Alison Litherland - Barbie

1:02, 2012, Fiction
This is a short stop motion video going uncover as what Barbie’s life could possibly be like if she lived in the real world. I wanted to find a source of childhood influences and what effect it has in adulthood. I chose Barbie because of her iconic image and the controversy that has become a part of her identity. Whilst being a bit tongue in cheek it also has a darker side to the \"perfect\" woman.
DirectorAllie LitherlandProducerAllie LitherlandWriterAllie LitherlandCameraHoward LitherlandEditorAllie Litherland

CountryUnited KingdomEdition2013 ScreeningsThe Cutting Room, Nottingham

< overview


Who is Alison Joy Litherland?
Allie Litherland is a recent graduate from Nottingham Trent, gaining a Ba(hons) Fine Art. She is in search of the effect that dehibiltating emotions such as shame and fear have on our lives. Through research and studying CBT (Cognitive Behavioural Theapry) she is producing art work that is raw and honest to how to can jepodise our well-being through fear. Through the research she has gained she then applies it to her own life and then creates work around what she has found out to be truth. Her work varies from moving image to performance projection installtions which evoke such a thought-provoking peice mainly because nothing is fake, it all real emotion and a real search for the effects of negative emotions and how we as people can remedy or help.

What is Barbie about?
I wanted to create a work about Barbie because if I trace back to childhood for me was to remember the Barbie’s I had and if that had an ruling in my life now.
Even though as adults we grow out of our childish thoughts and hero’s (most of the time!) the effect of Barbie must of had an impact on some level. The perfect life that Barbie and Ken portray now is similar to what you see on TV, celebrities even neighbours. Everyone has the "perfect" life but to chase after perfectionism is a goal that no one will achieve because it doesn’t exist, it’s all relative. With this in mind I wanted to swap the two worlds over and see what could happen if Barbie and her life was real. Although this stop motion film is light-hearted to watch the content seems to conflict with the nature of the film. I really liked this juxtaposition. Some just thought it was funny others not so much but the decision is yours.

How did you start with film? And do you have an educational background in art or film?
I never touched film till the end of my Foundation Course, even then I was never taught how to make a good film but all my concepts were best portrayed through film. Then after attending university I gained skills in editing, lighting, filming but most of all how to construct a film that was based on emotion. I always let the concept build the medium, I never go into my work thinking what the end result will look like, as research and try and test different ideas the work becomes obvious what it needs to make it work and support the concept in the most effective way.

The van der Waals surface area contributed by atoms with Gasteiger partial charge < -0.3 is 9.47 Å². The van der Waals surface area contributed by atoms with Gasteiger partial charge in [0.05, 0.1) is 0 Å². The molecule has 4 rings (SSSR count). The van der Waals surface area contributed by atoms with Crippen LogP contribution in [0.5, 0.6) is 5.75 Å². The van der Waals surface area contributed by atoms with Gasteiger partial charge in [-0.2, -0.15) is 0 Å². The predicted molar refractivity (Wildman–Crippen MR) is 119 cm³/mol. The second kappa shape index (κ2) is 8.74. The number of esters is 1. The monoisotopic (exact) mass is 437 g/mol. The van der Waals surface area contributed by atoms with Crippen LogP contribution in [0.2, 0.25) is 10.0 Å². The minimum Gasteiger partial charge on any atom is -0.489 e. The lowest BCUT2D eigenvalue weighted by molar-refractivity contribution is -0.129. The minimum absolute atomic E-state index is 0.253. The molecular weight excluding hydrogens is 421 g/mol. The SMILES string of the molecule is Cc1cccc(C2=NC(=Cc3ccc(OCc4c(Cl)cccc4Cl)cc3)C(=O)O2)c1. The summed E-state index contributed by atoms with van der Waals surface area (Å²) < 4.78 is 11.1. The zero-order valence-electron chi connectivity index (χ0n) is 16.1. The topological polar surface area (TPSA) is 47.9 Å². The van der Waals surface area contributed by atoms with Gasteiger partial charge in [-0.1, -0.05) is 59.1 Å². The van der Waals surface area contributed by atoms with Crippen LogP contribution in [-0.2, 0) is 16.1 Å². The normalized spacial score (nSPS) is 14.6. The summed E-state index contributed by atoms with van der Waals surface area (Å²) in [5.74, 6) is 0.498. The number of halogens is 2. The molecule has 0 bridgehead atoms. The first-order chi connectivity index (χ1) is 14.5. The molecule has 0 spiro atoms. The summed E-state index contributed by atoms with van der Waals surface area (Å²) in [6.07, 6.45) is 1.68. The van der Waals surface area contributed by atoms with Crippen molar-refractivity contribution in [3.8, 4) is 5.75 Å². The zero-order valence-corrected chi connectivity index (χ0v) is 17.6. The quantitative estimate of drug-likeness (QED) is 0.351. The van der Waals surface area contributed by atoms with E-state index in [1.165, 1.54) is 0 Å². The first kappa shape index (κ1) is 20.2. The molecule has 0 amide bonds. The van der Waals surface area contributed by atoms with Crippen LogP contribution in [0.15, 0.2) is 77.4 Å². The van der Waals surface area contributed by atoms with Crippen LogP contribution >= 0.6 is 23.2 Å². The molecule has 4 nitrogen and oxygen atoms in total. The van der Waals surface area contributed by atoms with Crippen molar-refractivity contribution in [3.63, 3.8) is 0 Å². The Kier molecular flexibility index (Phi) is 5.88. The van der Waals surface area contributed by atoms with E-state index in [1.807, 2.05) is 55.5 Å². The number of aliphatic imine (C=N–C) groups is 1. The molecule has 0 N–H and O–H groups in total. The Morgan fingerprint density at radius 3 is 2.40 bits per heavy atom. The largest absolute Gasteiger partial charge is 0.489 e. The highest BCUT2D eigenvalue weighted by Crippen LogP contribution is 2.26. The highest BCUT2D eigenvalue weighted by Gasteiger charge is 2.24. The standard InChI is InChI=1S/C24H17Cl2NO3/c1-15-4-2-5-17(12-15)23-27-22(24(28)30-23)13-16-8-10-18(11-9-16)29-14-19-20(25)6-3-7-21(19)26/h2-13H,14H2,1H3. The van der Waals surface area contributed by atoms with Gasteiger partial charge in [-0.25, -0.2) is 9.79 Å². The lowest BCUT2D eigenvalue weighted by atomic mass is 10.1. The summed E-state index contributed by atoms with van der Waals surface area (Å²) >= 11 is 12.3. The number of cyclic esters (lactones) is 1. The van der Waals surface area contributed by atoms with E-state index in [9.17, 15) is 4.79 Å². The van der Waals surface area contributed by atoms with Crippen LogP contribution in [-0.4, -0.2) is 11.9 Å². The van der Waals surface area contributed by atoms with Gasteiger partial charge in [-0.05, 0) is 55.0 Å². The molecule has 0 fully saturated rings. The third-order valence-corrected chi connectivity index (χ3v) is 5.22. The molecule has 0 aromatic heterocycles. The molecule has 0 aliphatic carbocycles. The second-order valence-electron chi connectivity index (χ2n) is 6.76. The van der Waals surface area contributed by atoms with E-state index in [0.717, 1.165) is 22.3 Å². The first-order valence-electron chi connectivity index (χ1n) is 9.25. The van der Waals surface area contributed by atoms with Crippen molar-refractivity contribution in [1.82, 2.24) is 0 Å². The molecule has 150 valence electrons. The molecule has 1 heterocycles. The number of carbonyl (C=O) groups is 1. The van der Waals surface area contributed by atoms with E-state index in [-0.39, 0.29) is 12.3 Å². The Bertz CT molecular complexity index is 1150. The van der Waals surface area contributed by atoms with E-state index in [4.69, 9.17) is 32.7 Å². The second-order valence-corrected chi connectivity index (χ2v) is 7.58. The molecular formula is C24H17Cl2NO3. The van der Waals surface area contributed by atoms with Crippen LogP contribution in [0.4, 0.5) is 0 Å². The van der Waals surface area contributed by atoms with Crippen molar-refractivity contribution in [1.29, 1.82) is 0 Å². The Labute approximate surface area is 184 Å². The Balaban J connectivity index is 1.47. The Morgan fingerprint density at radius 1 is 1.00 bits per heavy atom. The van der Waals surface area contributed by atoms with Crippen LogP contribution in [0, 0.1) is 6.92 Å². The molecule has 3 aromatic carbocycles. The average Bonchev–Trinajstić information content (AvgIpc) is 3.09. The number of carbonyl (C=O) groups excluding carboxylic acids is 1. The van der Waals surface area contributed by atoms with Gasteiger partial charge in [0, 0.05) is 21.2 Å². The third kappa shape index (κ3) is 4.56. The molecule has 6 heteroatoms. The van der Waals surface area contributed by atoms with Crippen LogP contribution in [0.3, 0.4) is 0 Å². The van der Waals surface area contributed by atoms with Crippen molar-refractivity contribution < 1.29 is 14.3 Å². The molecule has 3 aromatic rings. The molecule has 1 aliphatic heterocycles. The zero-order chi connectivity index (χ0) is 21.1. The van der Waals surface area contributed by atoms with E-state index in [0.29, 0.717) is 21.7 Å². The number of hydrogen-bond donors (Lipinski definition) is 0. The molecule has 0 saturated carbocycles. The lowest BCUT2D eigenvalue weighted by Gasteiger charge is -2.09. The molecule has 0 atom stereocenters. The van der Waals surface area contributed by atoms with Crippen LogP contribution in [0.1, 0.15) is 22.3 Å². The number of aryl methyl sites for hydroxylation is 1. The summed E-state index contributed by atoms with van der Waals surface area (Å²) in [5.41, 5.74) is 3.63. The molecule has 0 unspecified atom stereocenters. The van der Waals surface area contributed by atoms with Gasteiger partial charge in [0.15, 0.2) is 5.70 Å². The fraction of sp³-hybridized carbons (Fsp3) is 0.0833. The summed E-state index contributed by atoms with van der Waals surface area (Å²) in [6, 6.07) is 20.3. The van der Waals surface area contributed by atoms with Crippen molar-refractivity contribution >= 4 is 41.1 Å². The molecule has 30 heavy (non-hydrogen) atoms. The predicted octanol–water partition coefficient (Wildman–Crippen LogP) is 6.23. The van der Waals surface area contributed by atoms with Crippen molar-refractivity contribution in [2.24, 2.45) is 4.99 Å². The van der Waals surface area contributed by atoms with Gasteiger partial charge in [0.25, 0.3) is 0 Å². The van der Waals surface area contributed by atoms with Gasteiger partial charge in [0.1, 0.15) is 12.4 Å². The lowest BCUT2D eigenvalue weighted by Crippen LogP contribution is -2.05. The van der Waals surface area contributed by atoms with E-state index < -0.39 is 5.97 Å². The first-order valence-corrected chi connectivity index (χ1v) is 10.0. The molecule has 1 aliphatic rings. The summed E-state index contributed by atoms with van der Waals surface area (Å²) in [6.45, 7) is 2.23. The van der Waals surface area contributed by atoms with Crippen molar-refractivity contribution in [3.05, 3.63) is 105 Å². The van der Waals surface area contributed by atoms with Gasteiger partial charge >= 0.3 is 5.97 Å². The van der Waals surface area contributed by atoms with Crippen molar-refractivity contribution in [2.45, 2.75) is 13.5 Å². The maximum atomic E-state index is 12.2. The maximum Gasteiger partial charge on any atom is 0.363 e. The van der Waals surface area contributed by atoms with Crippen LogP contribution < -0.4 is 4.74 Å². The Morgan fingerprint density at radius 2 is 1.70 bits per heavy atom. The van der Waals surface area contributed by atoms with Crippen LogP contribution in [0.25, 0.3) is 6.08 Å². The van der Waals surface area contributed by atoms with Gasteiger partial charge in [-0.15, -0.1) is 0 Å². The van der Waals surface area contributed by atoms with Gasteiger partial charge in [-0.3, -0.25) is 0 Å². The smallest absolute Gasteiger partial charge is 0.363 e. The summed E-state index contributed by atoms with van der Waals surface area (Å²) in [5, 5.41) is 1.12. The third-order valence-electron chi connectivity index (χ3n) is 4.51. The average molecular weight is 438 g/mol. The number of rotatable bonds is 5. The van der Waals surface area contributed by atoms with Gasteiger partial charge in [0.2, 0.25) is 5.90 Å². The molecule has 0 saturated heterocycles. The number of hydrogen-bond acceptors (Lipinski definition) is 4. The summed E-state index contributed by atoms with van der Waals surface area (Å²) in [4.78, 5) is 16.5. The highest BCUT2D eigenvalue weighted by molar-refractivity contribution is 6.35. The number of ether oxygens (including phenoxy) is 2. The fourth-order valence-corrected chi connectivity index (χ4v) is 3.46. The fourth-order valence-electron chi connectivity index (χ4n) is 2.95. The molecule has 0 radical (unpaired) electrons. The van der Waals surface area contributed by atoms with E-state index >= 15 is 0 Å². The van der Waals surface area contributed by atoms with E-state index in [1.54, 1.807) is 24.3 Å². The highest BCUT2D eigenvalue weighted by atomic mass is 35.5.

Could you explain how you work, what themes or concepts you use and what is important to you?
I work in a very particular way, I rarely use sketchbooks unless I need to build something.
I discover something that seems to be the key to my questions on why people do what they do.
I study and research into this subject and this leads me to something else and so on.
Then I will come to my conclusion, use myself as a test subject and examine my life and patterns to use this as the work.
My work is very psychological so I have to use myself because I need to know that it is truthful and candid. If I used somebody else, 1) I wouldn’t know if they were holding back 2) It seems hypocritical of me to be searching for these answers but not willing to use myself. My work has metamorphosed and inevitably the physical aspect of my work changes too. I was working with moving image, now it is performance with projection. No doubt I will use moving image once again, it depends on what the work calls for.

How long do you usually work on one project?
It varies but usually 3-4 months sometimes longer depending how many tangents I have from studying the subject. For example when I created Barbie it came from studying stereotypes, why we stereotype and where it first came from.

Do you carefully plan the production process or do you work more intuitive?
I like to plan as much as I can! Usually something will change and then it will have domino effect but it always works out better than I had intended. Working with technology I think you do need to be quite flexible because it may not work out the way you wanted in your head so you have to be able to adjust and problem solve a new way of working.